Mirror Lake Hamlets
THE SITE: The HBRF Mirror Lake campus includes eight housing units on a 19-acre lakeside parcel. Five of the units are rented for use by scientists, participants in HBRF programs, and space permitting, other nonprofit organizations. A separate building houses a meeting room suitable for small conferences, meetings and workshops.
COTTAGES: All of the cottages are immediately adjacent to Mirror Lake on Hamlet Drive, a right turn off Mirror Lake Road, just beyond the public beach access road. While the specifics of each one are slightly different, they all have furnished bedrooms, baths, living rooms and kitchens. Some bedrooms are singles or triples, but most are doubles (with twin beds). Outside decks have views over the water. Each has heat, hot water, electricity and wireless high-speed internet access. Cell phone coverage is generally very good.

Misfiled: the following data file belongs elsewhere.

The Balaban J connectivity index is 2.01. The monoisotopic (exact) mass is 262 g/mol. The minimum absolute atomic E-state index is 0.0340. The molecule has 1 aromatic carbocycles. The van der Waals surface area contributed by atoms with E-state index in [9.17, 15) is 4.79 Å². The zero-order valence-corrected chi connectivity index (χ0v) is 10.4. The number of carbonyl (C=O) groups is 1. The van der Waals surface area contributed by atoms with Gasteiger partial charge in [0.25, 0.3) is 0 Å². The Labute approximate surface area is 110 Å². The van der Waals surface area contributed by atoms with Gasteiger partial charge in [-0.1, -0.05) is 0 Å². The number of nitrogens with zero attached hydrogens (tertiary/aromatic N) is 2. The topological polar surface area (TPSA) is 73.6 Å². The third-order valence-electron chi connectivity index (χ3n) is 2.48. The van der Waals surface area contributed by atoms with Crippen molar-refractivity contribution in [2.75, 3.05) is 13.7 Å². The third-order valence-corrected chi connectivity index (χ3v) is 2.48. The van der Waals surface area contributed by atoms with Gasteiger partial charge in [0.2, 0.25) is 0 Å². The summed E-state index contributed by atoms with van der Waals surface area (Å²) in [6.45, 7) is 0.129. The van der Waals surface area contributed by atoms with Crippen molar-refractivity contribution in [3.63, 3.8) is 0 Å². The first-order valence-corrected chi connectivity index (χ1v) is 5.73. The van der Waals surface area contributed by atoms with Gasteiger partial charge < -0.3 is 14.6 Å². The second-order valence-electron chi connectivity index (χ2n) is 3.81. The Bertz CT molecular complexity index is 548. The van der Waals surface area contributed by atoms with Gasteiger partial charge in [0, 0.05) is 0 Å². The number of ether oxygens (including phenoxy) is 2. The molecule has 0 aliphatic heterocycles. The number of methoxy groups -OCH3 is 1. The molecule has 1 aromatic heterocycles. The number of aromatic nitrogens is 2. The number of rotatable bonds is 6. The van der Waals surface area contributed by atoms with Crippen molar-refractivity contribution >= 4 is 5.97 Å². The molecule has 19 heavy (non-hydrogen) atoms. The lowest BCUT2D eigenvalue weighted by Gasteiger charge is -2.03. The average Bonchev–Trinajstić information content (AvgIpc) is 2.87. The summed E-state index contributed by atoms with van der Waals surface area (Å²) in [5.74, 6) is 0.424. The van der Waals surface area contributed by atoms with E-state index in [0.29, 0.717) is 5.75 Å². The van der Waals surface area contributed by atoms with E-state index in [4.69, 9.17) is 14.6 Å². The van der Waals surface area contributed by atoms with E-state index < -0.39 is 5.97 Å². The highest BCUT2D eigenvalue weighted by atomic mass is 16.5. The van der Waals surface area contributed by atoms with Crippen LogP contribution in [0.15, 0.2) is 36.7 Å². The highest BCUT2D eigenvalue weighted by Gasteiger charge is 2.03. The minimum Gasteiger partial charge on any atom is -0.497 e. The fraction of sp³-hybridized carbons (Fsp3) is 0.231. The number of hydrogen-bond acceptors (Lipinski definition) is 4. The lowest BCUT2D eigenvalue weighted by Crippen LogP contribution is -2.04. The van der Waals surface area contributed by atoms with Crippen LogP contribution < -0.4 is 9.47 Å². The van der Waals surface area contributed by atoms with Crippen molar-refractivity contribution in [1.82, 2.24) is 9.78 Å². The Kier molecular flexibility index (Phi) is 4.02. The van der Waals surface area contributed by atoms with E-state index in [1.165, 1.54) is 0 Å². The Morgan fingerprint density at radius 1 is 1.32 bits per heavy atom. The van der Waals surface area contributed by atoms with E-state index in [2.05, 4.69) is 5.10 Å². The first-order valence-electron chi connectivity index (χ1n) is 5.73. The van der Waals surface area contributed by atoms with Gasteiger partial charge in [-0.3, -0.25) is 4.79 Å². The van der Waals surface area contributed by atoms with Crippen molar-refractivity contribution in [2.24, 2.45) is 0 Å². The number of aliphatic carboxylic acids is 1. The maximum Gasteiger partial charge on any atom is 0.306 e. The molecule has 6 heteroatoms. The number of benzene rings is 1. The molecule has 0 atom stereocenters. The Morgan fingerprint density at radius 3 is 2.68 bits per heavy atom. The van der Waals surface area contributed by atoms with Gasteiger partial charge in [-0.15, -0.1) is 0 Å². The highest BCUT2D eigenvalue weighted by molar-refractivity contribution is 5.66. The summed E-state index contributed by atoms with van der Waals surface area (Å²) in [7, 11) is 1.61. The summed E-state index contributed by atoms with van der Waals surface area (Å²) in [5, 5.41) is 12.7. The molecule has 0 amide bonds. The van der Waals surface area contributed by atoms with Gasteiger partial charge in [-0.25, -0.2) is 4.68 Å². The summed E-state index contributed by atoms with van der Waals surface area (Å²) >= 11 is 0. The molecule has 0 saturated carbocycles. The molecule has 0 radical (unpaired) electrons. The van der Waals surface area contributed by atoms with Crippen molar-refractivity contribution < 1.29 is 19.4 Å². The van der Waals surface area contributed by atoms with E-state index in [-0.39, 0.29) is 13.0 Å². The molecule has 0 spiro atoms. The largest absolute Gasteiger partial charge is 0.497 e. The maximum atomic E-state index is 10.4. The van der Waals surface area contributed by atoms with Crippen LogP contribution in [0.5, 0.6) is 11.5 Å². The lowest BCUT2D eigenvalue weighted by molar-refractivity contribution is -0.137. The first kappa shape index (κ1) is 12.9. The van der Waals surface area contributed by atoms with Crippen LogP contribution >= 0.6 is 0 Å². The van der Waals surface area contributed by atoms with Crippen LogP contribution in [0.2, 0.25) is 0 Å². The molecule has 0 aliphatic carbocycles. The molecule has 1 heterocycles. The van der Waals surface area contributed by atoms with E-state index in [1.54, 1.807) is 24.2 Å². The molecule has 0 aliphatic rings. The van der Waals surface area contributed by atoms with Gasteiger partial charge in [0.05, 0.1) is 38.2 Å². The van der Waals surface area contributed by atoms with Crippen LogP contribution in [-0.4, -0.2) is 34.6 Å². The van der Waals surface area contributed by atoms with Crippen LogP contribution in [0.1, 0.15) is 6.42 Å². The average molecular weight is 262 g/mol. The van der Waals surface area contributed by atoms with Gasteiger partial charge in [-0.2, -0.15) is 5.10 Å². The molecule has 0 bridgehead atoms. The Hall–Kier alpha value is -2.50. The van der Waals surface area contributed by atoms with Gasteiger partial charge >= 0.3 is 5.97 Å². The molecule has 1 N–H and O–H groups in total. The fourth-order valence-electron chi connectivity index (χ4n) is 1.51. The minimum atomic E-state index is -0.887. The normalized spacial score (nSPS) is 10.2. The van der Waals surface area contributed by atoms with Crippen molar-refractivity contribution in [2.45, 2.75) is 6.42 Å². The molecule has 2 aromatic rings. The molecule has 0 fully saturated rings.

For more information about availability and rates, please email Anthea Lavallee: email@example.com
SITE HISTORY: In June of 2004 the Hubbard Brook Research Foundation and the Trust for Public Land (TPL) acquired a key 19-acre property adjacent to Mirror Lake (just outside the Hubbard Brook Experimental Forest). This parcel was threatened with high-density development of time-share condominiums and single-family residences. Such development may have jeopardized the ecological research record compiled for the past 40 years at Mirror Lake. The transaction was made possible with key support from the Open Space Conservancy, a subsidiary of the Open Space Institute, and a consortium of other organizations. In a news release issued at the time, David Sleeper, Executive Director of HBRF, said, “An extraordinary coalition of partners – led by the Trust for Public Land and the Open Space Institute – came together to make this vital transaction happen. This project has environmental ramifications far beyond simply protecting 19 acres at Mirror Lake. Scientists at the Hubbard Brook Ecosystem Study will use the land and housing at Mirror Lake to conduct monitoring and research which will benefit ecosystem scientists and policy makers throughout the world.